NEW DELHI: Lehman Brothers’ captive back-office unit in Mumbai is set to hand pink slips to over one-fourth of its employees. Lehman Brothers Financial Services (India), which employs around 700 people at its captive unit at Powai has asked about 180 employees to leave. “In the second quarter, Lehman Brothers, globally, announced a $2.8-billion net loss due to bad debt. Some processing related to this bad debt was being done at Mumbai, which has been affected. Moreover, it’s expected that Lehman will announce a further write-off of about 2.5-billion in Q3 and declare some assets for sale. All this will have an impact on the Mumbai unit,” said an IT-BPO industry expert. When contacted, Lehman Brothers India senior vice-president and HR head Awdhesh Krishna said, “This is not true. No one has been sacked at the back-office unit.” The captive unit provides technology support and financial process outsourcing services to the parent company. Earlier this year, Lehman Brothers lost senior executives like investment banking senior VP Charandeep Singh and mortgage capital senior VP Sameer Chadha to rivals. Mr Chadha quit to join Barclays where he is heading operations of its upcoming back-office unit in India. Captives are losing their sheen, with rising operational costs and higher-than-industry attrition rates. Embroiled in the global financial crisis, several financial services firms have decided to sell their captives. Citigroup’s captive has been on the block since last year.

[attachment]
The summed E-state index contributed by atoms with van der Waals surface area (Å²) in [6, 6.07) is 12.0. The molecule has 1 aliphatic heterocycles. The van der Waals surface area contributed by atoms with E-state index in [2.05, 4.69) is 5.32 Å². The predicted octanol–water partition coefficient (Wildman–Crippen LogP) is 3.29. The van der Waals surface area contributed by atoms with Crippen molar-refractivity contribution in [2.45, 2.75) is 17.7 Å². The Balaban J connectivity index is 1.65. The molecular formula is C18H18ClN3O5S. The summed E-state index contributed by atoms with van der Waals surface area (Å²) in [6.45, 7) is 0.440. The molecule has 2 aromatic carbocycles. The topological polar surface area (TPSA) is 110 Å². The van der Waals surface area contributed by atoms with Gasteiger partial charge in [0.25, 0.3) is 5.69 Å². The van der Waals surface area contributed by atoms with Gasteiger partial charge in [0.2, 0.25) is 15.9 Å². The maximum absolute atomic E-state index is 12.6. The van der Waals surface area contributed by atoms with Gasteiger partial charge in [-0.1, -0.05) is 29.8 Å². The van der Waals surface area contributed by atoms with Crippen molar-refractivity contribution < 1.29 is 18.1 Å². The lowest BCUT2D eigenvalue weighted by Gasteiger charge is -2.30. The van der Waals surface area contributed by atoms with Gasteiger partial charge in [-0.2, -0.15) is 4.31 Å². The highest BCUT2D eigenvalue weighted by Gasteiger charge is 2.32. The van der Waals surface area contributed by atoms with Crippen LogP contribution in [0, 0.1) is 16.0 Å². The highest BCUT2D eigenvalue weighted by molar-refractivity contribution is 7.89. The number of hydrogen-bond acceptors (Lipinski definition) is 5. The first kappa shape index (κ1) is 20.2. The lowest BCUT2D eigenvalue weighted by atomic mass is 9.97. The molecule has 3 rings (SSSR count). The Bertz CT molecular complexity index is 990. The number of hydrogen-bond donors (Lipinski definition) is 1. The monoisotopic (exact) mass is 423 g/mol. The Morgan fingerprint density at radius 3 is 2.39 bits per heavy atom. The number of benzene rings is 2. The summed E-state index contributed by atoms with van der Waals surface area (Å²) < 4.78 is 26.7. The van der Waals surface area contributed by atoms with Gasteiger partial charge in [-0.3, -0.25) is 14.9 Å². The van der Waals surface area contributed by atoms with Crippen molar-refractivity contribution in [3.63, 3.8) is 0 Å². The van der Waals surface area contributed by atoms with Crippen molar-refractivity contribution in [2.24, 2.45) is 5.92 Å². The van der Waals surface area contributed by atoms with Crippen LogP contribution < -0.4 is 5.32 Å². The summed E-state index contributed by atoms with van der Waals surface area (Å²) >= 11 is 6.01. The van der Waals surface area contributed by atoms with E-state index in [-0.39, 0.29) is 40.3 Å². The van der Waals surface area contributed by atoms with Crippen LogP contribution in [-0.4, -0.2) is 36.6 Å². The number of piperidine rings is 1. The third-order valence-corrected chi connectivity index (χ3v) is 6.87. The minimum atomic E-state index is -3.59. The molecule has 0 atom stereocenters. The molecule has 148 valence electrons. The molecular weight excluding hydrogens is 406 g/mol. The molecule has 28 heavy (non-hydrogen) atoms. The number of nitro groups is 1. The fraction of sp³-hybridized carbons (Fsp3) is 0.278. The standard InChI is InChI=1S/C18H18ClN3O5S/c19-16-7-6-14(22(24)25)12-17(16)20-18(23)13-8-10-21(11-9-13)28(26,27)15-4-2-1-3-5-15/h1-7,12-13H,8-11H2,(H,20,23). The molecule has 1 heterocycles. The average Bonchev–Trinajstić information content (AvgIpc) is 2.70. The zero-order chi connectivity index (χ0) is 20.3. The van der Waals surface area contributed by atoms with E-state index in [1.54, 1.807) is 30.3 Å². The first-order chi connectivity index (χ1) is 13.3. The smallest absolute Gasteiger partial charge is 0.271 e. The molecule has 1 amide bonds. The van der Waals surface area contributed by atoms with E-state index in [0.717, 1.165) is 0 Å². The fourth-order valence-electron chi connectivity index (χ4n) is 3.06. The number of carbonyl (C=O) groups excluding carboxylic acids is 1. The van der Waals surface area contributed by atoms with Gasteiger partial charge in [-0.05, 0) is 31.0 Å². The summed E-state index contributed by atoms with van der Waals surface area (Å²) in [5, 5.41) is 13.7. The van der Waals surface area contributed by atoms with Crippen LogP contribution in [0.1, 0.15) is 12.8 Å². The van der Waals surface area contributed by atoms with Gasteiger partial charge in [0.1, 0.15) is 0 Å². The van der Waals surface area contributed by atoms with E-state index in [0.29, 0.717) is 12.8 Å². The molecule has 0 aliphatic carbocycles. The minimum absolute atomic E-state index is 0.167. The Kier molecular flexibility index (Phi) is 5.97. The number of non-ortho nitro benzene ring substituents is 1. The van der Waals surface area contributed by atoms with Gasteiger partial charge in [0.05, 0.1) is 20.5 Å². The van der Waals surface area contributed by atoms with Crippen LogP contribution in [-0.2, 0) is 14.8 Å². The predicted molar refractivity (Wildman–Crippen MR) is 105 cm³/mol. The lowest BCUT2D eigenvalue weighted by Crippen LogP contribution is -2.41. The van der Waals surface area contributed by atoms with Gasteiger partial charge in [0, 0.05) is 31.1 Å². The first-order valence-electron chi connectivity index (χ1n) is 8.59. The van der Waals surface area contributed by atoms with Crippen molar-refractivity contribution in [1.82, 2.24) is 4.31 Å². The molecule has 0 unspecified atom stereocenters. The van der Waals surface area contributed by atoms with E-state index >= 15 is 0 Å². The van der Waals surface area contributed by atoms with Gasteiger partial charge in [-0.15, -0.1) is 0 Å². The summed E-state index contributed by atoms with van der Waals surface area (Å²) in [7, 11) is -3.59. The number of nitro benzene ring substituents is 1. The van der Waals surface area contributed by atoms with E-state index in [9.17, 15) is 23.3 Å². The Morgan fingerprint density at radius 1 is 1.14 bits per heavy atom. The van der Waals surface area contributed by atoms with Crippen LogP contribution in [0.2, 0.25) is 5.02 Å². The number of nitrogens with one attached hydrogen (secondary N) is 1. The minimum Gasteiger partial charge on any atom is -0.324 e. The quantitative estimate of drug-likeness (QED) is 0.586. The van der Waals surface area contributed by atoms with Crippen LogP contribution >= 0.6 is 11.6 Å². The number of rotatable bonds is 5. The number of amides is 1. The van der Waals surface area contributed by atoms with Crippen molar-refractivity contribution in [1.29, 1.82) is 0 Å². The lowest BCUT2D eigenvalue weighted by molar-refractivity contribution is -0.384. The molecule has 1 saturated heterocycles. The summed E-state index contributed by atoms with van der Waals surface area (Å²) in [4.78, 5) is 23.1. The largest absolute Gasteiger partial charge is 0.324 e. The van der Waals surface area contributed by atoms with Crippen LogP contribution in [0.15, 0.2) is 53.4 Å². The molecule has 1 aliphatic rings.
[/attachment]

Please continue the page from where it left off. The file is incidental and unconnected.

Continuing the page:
Recently, Fidelity Management and Research Company India said it will shut down its Gurgaon offshoring unit by September-end in a bid to consolidate its operations. The Gurgaon facility employs 350 people and provides back-office IT support to the US-based Fidelity Management and Research Corporation. Insurance major Aviva recently sold its captive BPO unit to Mumbai-based WNS Global Services for $228 million. “The trend among financial services companies streamlining operations at their captives will gain ground as these companies are beginning to accept outsourcing all the work to third-party service providers. It would be IT jobs at these captives, which are largely restricted to support work that would be the first ones to go,” said outsourcing advisory firm Tholons CEO Avinash Vashistha. Banks, traditionally known to be wary of outsourcing to third-party outsourcing vendors due to data confidentiality, have taken to outsourcing as pressures mount to cut costs. A number of banks in relatively new outsourcing markets like Australia, for instance, have recently stepped up outsourcing efforts. National Australia Bank recently announced that it will outsource 500 jobs to vendors in India. New Zealand’s largest bank ANZ National and Australian bank Westpac, too, have announced plans to increase outsourcing to India